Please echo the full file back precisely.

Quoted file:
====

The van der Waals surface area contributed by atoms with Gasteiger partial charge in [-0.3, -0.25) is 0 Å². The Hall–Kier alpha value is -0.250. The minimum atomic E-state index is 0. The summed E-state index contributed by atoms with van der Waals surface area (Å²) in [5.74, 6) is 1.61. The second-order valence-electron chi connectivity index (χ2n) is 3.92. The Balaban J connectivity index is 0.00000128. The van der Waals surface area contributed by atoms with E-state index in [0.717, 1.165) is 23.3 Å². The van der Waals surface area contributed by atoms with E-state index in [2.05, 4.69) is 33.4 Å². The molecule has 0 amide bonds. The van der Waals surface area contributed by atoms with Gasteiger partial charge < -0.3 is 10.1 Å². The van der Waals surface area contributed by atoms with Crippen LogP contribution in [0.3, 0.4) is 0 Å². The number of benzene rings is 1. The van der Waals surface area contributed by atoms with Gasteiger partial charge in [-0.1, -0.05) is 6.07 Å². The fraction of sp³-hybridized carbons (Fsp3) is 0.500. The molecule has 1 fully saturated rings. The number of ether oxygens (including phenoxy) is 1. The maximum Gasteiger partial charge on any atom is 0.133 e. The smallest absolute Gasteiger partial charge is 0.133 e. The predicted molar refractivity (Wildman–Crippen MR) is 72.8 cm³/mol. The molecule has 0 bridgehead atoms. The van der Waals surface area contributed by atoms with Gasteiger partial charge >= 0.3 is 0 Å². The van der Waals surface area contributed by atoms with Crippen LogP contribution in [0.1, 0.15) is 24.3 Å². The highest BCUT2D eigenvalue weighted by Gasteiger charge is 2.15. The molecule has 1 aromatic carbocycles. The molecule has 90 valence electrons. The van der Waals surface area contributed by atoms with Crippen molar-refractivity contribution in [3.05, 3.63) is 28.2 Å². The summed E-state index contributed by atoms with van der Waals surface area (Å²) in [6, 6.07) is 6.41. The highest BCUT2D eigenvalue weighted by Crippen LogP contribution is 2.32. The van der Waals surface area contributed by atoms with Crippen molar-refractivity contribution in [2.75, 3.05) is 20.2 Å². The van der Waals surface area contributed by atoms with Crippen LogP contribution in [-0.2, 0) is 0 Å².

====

The van der Waals surface area contributed by atoms with Gasteiger partial charge in [-0.3, -0.25) is 0 Å². The Hall–Kier alpha value is -0.250. The minimum atomic E-state index is 0. The summed E-state index contributed by atoms with van der Waals surface area (Å²) in [5.74, 6) is 1.61. The second-order valence-electron chi connectivity index (χ2n) is 3.92. The Balaban J connectivity index is 0.00000128. The van der Waals surface area contributed by atoms with E-state index in [0.717, 1.165) is 23.3 Å². The van der Waals surface area contributed by atoms with E-state index in [2.05, 4.69) is 33.4 Å². The molecule has 0 amide bonds. The van der Waals surface area contributed by atoms with Gasteiger partial charge < -0.3 is 10.1 Å². The van der Waals surface area contributed by atoms with Crippen LogP contribution in [0.3, 0.4) is 0 Å². The number of benzene rings is 1. The van der Waals surface area contributed by atoms with Gasteiger partial charge in [-0.1, -0.05) is 6.07 Å². The fraction of sp³-hybridized carbons (Fsp3) is 0.500. The molecule has 1 fully saturated rings. The number of ether oxygens (including phenoxy) is 1. The maximum Gasteiger partial charge on any atom is 0.133 e. The smallest absolute Gasteiger partial charge is 0.133 e. The predicted molar refractivity (Wildman–Crippen MR) is 72.8 cm³/mol. The molecule has 0 bridgehead atoms. The van der Waals surface area contributed by atoms with Gasteiger partial charge >= 0.3 is 0 Å². The van der Waals surface area contributed by atoms with Crippen LogP contribution in [0.1, 0.15) is 24.3 Å². The highest BCUT2D eigenvalue weighted by Gasteiger charge is 2.15. The molecule has 1 aromatic carbocycles. The molecule has 90 valence electrons. The van der Waals surface area contributed by atoms with Crippen molar-refractivity contribution in [3.05, 3.63) is 28.2 Å². The summed E-state index contributed by atoms with van der Waals surface area (Å²) in [6, 6.07) is 6.41. The highest BCUT2D eigenvalue weighted by Crippen LogP contribution is 2.32. The van der Waals surface area contributed by atoms with Crippen molar-refractivity contribution in [2.75, 3.05) is 20.2 Å². The van der Waals surface area contributed by atoms with Crippen LogP contribution in [-0.2, 0) is 0 Å².